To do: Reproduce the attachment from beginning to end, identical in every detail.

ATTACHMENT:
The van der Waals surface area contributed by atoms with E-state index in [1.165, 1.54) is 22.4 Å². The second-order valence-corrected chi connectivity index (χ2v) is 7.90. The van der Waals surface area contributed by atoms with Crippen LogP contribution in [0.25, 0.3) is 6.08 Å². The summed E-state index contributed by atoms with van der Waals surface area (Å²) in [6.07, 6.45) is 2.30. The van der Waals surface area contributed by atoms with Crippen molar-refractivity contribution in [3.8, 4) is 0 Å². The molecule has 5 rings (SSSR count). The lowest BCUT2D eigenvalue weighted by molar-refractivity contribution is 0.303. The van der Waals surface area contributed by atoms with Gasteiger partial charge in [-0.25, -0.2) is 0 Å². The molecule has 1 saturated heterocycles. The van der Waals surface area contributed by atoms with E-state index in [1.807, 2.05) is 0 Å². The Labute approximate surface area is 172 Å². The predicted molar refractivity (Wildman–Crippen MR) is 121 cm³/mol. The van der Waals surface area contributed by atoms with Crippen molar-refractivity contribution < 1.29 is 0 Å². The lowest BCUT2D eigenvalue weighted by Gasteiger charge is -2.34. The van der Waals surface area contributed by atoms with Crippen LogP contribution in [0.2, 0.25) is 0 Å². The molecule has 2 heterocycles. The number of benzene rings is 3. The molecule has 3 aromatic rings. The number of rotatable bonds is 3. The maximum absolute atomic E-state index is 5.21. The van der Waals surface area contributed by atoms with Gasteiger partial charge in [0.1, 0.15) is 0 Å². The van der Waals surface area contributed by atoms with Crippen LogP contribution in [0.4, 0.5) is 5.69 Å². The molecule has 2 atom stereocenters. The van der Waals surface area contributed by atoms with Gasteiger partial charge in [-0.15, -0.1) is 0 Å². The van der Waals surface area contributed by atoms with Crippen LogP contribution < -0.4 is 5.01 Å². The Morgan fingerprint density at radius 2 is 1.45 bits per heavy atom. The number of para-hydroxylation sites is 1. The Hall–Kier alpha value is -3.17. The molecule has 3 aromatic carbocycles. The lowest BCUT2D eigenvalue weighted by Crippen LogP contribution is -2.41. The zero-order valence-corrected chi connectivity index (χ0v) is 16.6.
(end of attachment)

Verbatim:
The van der Waals surface area contributed by atoms with E-state index in [1.165, 1.54) is 22.4 Å². The second-order valence-corrected chi connectivity index (χ2v) is 7.90. The van der Waals surface area contributed by atoms with Crippen LogP contribution in [0.25, 0.3) is 6.08 Å². The summed E-state index contributed by atoms with van der Waals surface area (Å²) in [6.07, 6.45) is 2.30. The van der Waals surface area contributed by atoms with Crippen molar-refractivity contribution in [3.8, 4) is 0 Å². The molecule has 5 rings (SSSR count). The lowest BCUT2D eigenvalue weighted by molar-refractivity contribution is 0.303. The van der Waals surface area contributed by atoms with Gasteiger partial charge in [-0.25, -0.2) is 0 Å². The molecule has 1 saturated heterocycles. The van der Waals surface area contributed by atoms with E-state index in [1.807, 2.05) is 0 Å². The Labute approximate surface area is 172 Å². The predicted molar refractivity (Wildman–Crippen MR) is 121 cm³/mol. The van der Waals surface area contributed by atoms with Crippen molar-refractivity contribution < 1.29 is 0 Å². The lowest BCUT2D eigenvalue weighted by Gasteiger charge is -2.34. The van der Waals surface area contributed by atoms with Crippen LogP contribution in [0.2, 0.25) is 0 Å². The molecule has 2 heterocycles. The number of benzene rings is 3. The molecule has 3 aromatic rings. The number of rotatable bonds is 3. The maximum absolute atomic E-state index is 5.21. The van der Waals surface area contributed by atoms with Gasteiger partial charge in [0.1, 0.15) is 0 Å². The van der Waals surface area contributed by atoms with Crippen LogP contribution in [0.4, 0.5) is 5.69 Å². The molecule has 2 atom stereocenters. The van der Waals surface area contributed by atoms with Gasteiger partial charge in [-0.15, -0.1) is 0 Å². The van der Waals surface area contributed by atoms with Crippen LogP contribution < -0.4 is 5.01 Å². The Morgan fingerprint density at radius 2 is 1.45 bits per heavy atom. The number of para-hydroxylation sites is 1. The Hall–Kier alpha value is -3.17. The molecule has 3 aromatic carbocycles. The lowest BCUT2D eigenvalue weighted by Crippen LogP contribution is -2.41. The zero-order valence-corrected chi connectivity index (χ0v) is 16.6.